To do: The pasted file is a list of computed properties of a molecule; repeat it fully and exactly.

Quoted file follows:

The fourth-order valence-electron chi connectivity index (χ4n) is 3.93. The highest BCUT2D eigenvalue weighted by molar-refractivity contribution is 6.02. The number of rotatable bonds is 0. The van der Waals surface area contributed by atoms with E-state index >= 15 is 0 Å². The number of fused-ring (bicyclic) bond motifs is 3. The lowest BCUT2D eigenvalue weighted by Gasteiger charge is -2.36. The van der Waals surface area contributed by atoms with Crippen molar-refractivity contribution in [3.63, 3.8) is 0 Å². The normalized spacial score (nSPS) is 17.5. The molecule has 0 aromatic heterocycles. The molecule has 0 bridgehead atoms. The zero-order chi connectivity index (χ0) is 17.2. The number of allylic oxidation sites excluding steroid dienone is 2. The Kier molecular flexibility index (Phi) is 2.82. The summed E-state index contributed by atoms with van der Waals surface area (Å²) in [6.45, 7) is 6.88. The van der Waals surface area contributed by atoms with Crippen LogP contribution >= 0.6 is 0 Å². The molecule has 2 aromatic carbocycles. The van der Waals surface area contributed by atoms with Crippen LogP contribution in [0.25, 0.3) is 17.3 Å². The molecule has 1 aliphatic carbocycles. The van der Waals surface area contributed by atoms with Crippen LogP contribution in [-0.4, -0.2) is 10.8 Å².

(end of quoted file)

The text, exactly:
The fourth-order valence-electron chi connectivity index (χ4n) is 3.93. The highest BCUT2D eigenvalue weighted by molar-refractivity contribution is 6.02. The number of rotatable bonds is 0. The van der Waals surface area contributed by atoms with E-state index >= 15 is 0 Å². The number of fused-ring (bicyclic) bond motifs is 3. The lowest BCUT2D eigenvalue weighted by Gasteiger charge is -2.36. The van der Waals surface area contributed by atoms with Crippen molar-refractivity contribution in [3.63, 3.8) is 0 Å². The normalized spacial score (nSPS) is 17.5. The molecule has 0 aromatic heterocycles. The molecule has 0 bridgehead atoms. The zero-order chi connectivity index (χ0) is 17.2. The number of allylic oxidation sites excluding steroid dienone is 2. The Kier molecular flexibility index (Phi) is 2.82. The summed E-state index contributed by atoms with van der Waals surface area (Å²) in [6.45, 7) is 6.88. The van der Waals surface area contributed by atoms with Crippen LogP contribution >= 0.6 is 0 Å². The molecule has 2 aromatic carbocycles. The van der Waals surface area contributed by atoms with Crippen LogP contribution in [0.25, 0.3) is 17.3 Å². The molecule has 1 aliphatic carbocycles. The van der Waals surface area contributed by atoms with Crippen LogP contribution in [-0.4, -0.2) is 10.8 Å².